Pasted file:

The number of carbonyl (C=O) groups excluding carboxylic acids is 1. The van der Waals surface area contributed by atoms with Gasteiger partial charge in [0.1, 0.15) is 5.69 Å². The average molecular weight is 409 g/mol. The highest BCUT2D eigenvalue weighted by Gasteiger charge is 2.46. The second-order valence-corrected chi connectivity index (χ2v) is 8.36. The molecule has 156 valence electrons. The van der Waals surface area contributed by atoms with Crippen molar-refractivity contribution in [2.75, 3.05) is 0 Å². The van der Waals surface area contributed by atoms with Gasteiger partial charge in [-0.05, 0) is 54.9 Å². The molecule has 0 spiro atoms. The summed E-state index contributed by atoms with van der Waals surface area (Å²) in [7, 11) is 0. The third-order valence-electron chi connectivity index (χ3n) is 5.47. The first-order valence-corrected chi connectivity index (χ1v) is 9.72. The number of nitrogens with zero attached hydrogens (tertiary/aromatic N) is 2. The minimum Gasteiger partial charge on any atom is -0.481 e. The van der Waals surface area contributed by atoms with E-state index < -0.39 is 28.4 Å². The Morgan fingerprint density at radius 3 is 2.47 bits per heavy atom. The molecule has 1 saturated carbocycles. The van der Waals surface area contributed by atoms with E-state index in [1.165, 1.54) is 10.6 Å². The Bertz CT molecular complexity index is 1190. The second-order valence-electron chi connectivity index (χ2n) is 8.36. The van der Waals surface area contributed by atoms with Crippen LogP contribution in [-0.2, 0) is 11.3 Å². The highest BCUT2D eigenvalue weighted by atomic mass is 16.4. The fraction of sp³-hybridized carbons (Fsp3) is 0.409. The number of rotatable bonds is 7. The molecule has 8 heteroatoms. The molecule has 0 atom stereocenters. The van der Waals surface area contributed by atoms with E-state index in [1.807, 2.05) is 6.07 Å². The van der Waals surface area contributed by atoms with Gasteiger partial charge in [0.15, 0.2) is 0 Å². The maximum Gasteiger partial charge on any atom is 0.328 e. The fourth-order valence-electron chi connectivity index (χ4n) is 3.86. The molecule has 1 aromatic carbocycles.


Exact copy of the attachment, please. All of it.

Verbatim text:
The number of carbonyl (C=O) groups excluding carboxylic acids is 1. The van der Waals surface area contributed by atoms with Gasteiger partial charge in [0.1, 0.15) is 5.69 Å². The average molecular weight is 409 g/mol. The highest BCUT2D eigenvalue weighted by Gasteiger charge is 2.46. The second-order valence-corrected chi connectivity index (χ2v) is 8.36. The molecule has 156 valence electrons. The van der Waals surface area contributed by atoms with Crippen molar-refractivity contribution in [2.75, 3.05) is 0 Å². The van der Waals surface area contributed by atoms with Gasteiger partial charge in [-0.05, 0) is 54.9 Å². The molecule has 0 spiro atoms. The summed E-state index contributed by atoms with van der Waals surface area (Å²) in [7, 11) is 0. The third-order valence-electron chi connectivity index (χ3n) is 5.47. The first-order valence-corrected chi connectivity index (χ1v) is 9.72. The number of nitrogens with zero attached hydrogens (tertiary/aromatic N) is 2. The minimum Gasteiger partial charge on any atom is -0.481 e. The van der Waals surface area contributed by atoms with E-state index < -0.39 is 28.4 Å². The Morgan fingerprint density at radius 3 is 2.47 bits per heavy atom. The molecule has 1 saturated carbocycles. The van der Waals surface area contributed by atoms with E-state index in [1.165, 1.54) is 10.6 Å². The Bertz CT molecular complexity index is 1190. The second-order valence-electron chi connectivity index (χ2n) is 8.36. The van der Waals surface area contributed by atoms with Crippen LogP contribution in [-0.2, 0) is 11.3 Å². The highest BCUT2D eigenvalue weighted by atomic mass is 16.4. The fraction of sp³-hybridized carbons (Fsp3) is 0.409. The number of rotatable bonds is 7. The molecule has 8 heteroatoms. The molecule has 0 atom stereocenters. The van der Waals surface area contributed by atoms with E-state index in [1.807, 2.05) is 6.07 Å². The van der Waals surface area contributed by atoms with Gasteiger partial charge in [0.15, 0.2) is 0 Å². The maximum Gasteiger partial charge on any atom is 0.328 e. The fourth-order valence-electron chi connectivity index (χ4n) is 3.86. The molecule has 1 aromatic carbocycles.